Whoa, we're about to get deep up here in the blog, folks! I am prepared to lose some followers.
(I always do.)
I am a lot more laid back than this blog would probably imply. In my real life, I don't run around lecturing people about appropriate social media behavior or feminism or the marketplace of ideas or why I hate (and secretly shame-love) True Blood so much. I care about these things, but I am mostly a live-and-let-live kind of person. I try not to do battle unless I have to.
But there is one thing that perpetually bothers me, like a ringing in your ears that won't go away, and is acceptable in the short-term but infuriating over time. And that is when people don't recognize their own privilege.
Privilege, in case you never had a pompous professor (or in this case, blogger) explain it to you, is a benefit that you have that you did not earn. Sometimes it's hard to tell what that is. What might be a privilege for one person might very well be actually earned for another.
To be clear, I don't think being privileged is a bad thing to be. We all are privileged in one way or another. Nor do I think you can't be proud of your accomplishments just because you had some help along the way -- if that were true, no one could ever stand on the precipice of his or her own achievement and think, Look what I've done. And that's something everyone ought to be able to do, once or twice in their lives.
But being unaware of your privilege is not awesome.
And if you're actually wrong about your privilege, and think you earned it? Absolutely awful.
Most of us have lives built on a foundation that is part privilege and part merit. I went to college on a full scholarship. I earned that scholarship through hard work in high school (good grades, solid extra curriculars, volunteerism), but the taxpayers of Utah paid for it. I'm also really smart, something I cultivated, but also something that I owe to genetics, the environment in which I was raised, and the good luck to be born in a good school system as opposed to a bad school system.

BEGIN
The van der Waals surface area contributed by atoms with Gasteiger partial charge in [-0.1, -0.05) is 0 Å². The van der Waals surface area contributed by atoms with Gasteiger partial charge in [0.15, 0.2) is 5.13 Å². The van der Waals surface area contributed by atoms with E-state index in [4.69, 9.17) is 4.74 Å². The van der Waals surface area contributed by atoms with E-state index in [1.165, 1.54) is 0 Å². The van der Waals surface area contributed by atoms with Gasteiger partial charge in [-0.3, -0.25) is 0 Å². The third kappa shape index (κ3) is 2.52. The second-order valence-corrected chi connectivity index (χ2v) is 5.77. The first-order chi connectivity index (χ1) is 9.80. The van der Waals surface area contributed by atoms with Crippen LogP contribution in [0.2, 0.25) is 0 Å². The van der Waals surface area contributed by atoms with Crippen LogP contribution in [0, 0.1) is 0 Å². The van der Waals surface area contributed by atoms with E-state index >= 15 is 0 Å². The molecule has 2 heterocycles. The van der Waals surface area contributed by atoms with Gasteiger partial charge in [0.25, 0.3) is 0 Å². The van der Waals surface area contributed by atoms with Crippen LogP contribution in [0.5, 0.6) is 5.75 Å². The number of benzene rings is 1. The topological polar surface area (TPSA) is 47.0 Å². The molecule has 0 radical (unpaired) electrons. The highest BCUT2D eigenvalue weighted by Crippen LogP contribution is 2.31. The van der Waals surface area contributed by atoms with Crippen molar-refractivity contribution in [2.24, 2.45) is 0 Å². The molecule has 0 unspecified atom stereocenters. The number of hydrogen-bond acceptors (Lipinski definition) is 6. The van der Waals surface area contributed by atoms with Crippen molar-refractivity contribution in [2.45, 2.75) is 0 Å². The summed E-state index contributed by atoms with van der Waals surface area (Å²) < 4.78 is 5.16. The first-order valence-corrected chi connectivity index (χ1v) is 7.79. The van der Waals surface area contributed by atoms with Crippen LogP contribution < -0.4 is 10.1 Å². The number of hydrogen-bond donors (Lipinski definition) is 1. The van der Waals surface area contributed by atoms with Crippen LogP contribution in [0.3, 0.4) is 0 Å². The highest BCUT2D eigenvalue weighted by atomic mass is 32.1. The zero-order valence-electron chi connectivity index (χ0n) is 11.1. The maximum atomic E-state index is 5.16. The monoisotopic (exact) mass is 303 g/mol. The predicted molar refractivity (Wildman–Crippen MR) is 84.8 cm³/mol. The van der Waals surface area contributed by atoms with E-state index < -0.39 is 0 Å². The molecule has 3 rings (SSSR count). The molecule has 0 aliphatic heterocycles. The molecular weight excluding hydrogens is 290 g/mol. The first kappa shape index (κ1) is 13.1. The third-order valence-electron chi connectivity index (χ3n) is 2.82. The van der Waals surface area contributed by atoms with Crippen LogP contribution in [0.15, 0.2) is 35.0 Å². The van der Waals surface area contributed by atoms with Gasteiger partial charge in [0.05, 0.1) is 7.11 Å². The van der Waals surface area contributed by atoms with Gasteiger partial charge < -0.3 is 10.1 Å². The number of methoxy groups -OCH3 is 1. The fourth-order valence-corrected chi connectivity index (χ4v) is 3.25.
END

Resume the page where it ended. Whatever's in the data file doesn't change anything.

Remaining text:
I don't think that devalues my achievements. I am still proud of them. But I have to acknowledge that they aren't all my own.
On an episode of Mad Men, a wealthy man described his heir by saying, "My son lives in a cloud of success, but it's my success.
Perhaps when that evaporates and his face is pressed against the reality of the sidewalk, he'll be of value to someone." The issue is not whether you were born wealthy -- the issue is whether you have the good sense to realize whose wealth it really is.
I would guess that most people are able to see and acknowledge their privilege when the issue is money. But what if the privilege is not about the socioeconomic class your parents gave you, but something else entirely?
What about the little societal bump you get from being a man? You don't have to pretend to talk on the phone as you're walking to your car at night. You don't have to worry in job interviews whether a potential employer is wondering if you'll just get pregnant in a few years and therefore not worth the training. When you go to the movies, the characters (even the minor ones) will almost certainly resemble you. When you are assigned to read "the classics" in high school, they will be written about people like you, by people like you. If you are assaulted, no one will ask you what you were wearing at the time. Your life, by and large, is (at least) a little bit easier because you were born with an XY chromosome pair instead of XX.
What if you're white? If you haven't read Peggy McIntosh's essay Unpacking the Invisible Backpack, I'd recommend it, but a few of the highlights -- if you're white, you don't have to worry about your race being a problem if you get into legal trouble. You can put on a band-aid or "nude"-toned makeup or shoes and they will match your skin. If you're having a bad day and you are rude or poorly dressed out in public, no one will attribute your rudeness or slovenliness to your race. You can easily find toys and books for your kids that will resemble them.
What if you're straight?
What if you are not disabled?
The list goes on.